The analysis is carried out in a dynamic overlapping generations computable general equilibrium model (OLG-CGE) developed at NIESR - the National Institute General Equilibrium Model of Ageing (NiAGE). This approach is widely acknowledged as the best tool for modelling issues associated with demographic change. Among the advantages of an OLG-CGE framework is its age-disaggregated nature, which makes it possible to study age-specific behaviour and the impact of changes in the population age structure on the economy. This dynamic approach contrasts with previous static modelling of the fiscal impacts of migration, such as that recently undertaken by Dustmann and Frattini (2013).

In our model there are two types of individual: foreign-born and native-born. We attempt to differentiate the native-born and foreign-born population as much as possible. The two groups exhibit different employment and wage rates, different levels of educational qualifications, as well as different probabilities of receiving welfare benefits from the government. All these are estimated from the Labour Force Survey. Moreover, because migrants’ age structure differs considerably from that of natives, so does their consumption of public services. Such detailed differentiation allows us to capture the multidimensional effects of migration on the labour market, aggregate demand, and public finances. In doing this, we differ from the only previous attempt to model the long-term impact of migration on the economy and public finances – undertaken by the Office for Budget Responsibility (2013) - although interestingly our results are not dissimilar qualitatively or quantitatively.

We compare two scenarios: the baseline scenario, which is built in line with the 2010-based principal ONS population projection (long-term net migration of 200,000 per year), and a low migration scenario, which assumes the reduction of foreign net migration rates required to reduce overall net migration level by about 50% (just enough to achieve the “tens of thousands” target).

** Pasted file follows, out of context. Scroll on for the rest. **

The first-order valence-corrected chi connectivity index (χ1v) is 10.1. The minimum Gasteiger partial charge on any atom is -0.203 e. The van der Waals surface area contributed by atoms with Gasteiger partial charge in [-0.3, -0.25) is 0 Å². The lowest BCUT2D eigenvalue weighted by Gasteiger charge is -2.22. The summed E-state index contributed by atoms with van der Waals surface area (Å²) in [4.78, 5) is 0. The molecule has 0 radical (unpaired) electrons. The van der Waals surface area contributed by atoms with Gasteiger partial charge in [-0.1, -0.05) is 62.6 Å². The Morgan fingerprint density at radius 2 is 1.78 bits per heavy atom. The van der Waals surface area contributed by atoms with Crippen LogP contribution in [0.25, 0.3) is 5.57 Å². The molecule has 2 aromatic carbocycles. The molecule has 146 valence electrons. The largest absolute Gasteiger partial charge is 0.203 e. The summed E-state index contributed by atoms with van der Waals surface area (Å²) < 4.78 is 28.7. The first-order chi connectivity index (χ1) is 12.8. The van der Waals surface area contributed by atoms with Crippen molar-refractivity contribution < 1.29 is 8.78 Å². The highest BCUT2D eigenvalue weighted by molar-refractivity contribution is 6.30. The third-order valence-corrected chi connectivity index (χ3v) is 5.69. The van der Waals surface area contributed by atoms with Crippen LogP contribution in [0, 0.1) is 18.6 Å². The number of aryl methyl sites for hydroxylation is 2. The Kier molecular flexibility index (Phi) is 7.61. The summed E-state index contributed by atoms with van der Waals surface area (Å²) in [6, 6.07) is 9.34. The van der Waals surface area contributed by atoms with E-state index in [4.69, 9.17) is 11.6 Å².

Significant reduction in net migration will have strong negative effects on the economy

Our results show that a significant reduction in net migration has strong negative effects on the economy. First, by 2060 in the low migration scenario, aggregate GDP decreases by 11% and GDP per person by 2.7% compared to the baseline scenario (Figure 1). Second, this policy has a significant negative impact on public finances, owing to the shift in the demographic structure after the shock. The total level of government spending expressed as a share of GDP increases by 1.4 percentage points by 2060. This effect requires an increase in the effective labour income tax rate for the government to balance its budget. By 2060 the required increase is 2.2 percentage points. Third, the effect of the higher labour income tax rate is felt at the household level, with average households' net income declining because of the higher income tax despite the initial increase in gross wages due to lower labour supply. By 2060, the net wage is 3.3% lower in the low migration scenario.

Figure 1 GDP and factors of production